Order of Protection
An Order of Protection prohibits an individual from engaging in a particular behavior. For example, a court can order a person to “stay away” from another person or to refrain from contacting another person in whatever method. Any violation of the Order could result in arrest, criminal contempt, and incarceration.
A person seeking an Order of protection against an individual based on domestic violence may first obtain a temporary restraining order in family court by filling out the required forms. It is needed a sworn statement detailing facts regarding domestic violence, too. The judge may grant the temporary restraining order, without the individual it is ordered against appearing in court, after reviewing the circumstances of the alleged domestic violence. The defended person must serve the individual with the temporary restraining order and a notice to appear in court for a hearing for a permanent order of protection.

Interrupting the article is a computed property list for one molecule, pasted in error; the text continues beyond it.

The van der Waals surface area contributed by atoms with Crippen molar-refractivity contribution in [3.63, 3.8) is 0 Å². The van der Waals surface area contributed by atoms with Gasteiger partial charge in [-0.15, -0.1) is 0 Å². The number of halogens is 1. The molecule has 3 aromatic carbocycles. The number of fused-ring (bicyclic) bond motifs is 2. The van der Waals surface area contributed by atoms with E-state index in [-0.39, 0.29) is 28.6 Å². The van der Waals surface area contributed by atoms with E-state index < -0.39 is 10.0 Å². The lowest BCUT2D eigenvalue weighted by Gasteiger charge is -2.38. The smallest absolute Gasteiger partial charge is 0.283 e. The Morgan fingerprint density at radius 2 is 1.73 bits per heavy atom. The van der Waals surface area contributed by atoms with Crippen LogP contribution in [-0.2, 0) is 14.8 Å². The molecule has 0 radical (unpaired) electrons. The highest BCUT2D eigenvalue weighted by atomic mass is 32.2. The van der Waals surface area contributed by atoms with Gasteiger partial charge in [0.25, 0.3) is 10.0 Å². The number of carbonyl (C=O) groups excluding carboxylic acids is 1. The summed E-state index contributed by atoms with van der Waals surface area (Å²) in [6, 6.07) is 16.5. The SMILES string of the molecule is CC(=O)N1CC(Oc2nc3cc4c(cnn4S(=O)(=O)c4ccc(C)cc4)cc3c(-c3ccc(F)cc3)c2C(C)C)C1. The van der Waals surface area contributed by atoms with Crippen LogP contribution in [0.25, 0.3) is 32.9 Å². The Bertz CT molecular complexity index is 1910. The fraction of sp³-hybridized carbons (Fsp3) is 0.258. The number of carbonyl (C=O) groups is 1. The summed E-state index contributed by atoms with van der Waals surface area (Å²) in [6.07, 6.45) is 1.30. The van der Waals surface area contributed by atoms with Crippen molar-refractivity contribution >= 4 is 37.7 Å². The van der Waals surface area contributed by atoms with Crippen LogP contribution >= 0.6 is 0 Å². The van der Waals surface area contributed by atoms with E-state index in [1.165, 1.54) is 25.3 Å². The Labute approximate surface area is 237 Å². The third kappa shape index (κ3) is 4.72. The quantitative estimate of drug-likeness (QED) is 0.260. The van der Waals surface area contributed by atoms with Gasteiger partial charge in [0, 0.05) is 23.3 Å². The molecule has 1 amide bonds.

An Order of protection must be based on an enumerated or recognized family offense.